The Prime Minister of Papua New Guinea has accused Rio Tinto and its subsidiary of causing the war in the country.
Sir Michael Somare said Rio and its subsidiary, Bougainville Copper were supportive of PNG’s military suppression of Bougainville rebels campaigning against the Panguna copper mine, The Age reports.
In an affidavit written by the then Opposition Leader in 2001, Somare accuses the mining giant of having an active role in the military operations that led to the civil war and blockade of the island, killing 15 000 people between 1989 and 1997.
”Because of Rio Tinto’s financial influence in PNG, the company controlled the government,” Somare’s affidavit reads.
”The government of PNG followed Rio Tinto’s instructions and carried out its requests … BCL was directly involved in the military operations on Bougainville, and it played an active role. BCL supplied helicopters, which were used as gunships, the pilots, troop transportation, fuel and troop barracks.”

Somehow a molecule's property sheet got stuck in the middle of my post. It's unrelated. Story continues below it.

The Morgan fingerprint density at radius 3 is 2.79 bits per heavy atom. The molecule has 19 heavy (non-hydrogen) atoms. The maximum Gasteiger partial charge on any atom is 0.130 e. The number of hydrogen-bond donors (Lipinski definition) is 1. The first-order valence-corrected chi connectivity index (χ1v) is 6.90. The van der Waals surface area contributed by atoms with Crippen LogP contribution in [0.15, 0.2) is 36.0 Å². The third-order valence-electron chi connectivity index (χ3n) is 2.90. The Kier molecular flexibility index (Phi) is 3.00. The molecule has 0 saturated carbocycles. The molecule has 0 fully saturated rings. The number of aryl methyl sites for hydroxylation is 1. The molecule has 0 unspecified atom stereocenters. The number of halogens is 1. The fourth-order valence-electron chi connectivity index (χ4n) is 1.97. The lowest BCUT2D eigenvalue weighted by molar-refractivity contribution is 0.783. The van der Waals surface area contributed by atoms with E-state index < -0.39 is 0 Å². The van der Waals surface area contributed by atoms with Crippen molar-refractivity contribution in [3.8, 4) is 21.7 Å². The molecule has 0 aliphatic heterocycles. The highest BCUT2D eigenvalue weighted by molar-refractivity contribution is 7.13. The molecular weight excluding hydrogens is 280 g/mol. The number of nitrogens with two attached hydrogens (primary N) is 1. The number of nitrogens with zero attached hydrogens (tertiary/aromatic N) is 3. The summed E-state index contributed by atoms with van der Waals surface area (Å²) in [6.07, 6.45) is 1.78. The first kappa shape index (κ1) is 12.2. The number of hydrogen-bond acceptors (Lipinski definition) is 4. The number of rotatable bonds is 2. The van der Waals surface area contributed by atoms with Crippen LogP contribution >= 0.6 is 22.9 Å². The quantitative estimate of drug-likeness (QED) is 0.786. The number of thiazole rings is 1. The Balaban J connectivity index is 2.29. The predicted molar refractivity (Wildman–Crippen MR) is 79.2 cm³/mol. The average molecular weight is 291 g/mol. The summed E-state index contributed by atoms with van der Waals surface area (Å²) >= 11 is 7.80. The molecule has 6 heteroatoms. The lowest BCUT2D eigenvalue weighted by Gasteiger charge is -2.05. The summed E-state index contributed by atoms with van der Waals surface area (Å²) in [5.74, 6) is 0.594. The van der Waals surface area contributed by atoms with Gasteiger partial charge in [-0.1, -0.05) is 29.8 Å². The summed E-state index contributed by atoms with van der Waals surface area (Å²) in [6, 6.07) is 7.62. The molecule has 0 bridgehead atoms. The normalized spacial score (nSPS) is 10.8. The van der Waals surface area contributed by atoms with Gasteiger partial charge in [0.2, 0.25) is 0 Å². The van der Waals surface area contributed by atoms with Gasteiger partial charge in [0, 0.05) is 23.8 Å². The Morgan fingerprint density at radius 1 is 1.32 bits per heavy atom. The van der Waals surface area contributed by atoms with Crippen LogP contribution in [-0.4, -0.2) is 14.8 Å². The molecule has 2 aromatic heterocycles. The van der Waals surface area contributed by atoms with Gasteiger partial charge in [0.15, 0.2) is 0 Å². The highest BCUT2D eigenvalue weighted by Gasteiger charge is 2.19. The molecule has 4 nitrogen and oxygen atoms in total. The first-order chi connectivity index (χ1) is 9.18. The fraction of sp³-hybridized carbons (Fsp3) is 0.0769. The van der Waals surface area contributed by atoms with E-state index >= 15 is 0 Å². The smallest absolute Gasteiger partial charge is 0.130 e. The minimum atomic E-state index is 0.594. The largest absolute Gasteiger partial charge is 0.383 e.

The affidavit was never released and has been lodged as part of a class action still continuing against Rio by the islanders.
Most of the evidence in the legal argument that has continued for a decade has not been available for public viewing.
The document, signed by Somare, alleges that without Rio, the civil war would never have happened.
”It is my opinion that absent Rio Tinto’s mining activity on Bougainville or its insistence that the Panguna mine be re-opened, the government would not have engaged in hostilities or taken military action on the island,” it says.
The mining giant is currently attempting to reopen the mine, a move being supported by the government led by Somare.
The document was obtained by the SBS’s dateline program from sealed US court material.
The Prime Minister was unaware the program had gained possession of the affidavit and could not comment on whether he stood by his statement as he is recovering from double hears surgery.
Islander litigants and former rebels have long accused Rio Tinto of playing a part in the military’s efforts.
”It didn’t surprise me, all the time we knew,” former fighter Sam Kauona told The Age.
”We knew that BCL was financing this war on Bougainville because when we were fighting … all the BCL vehicles were being used by the security forces.”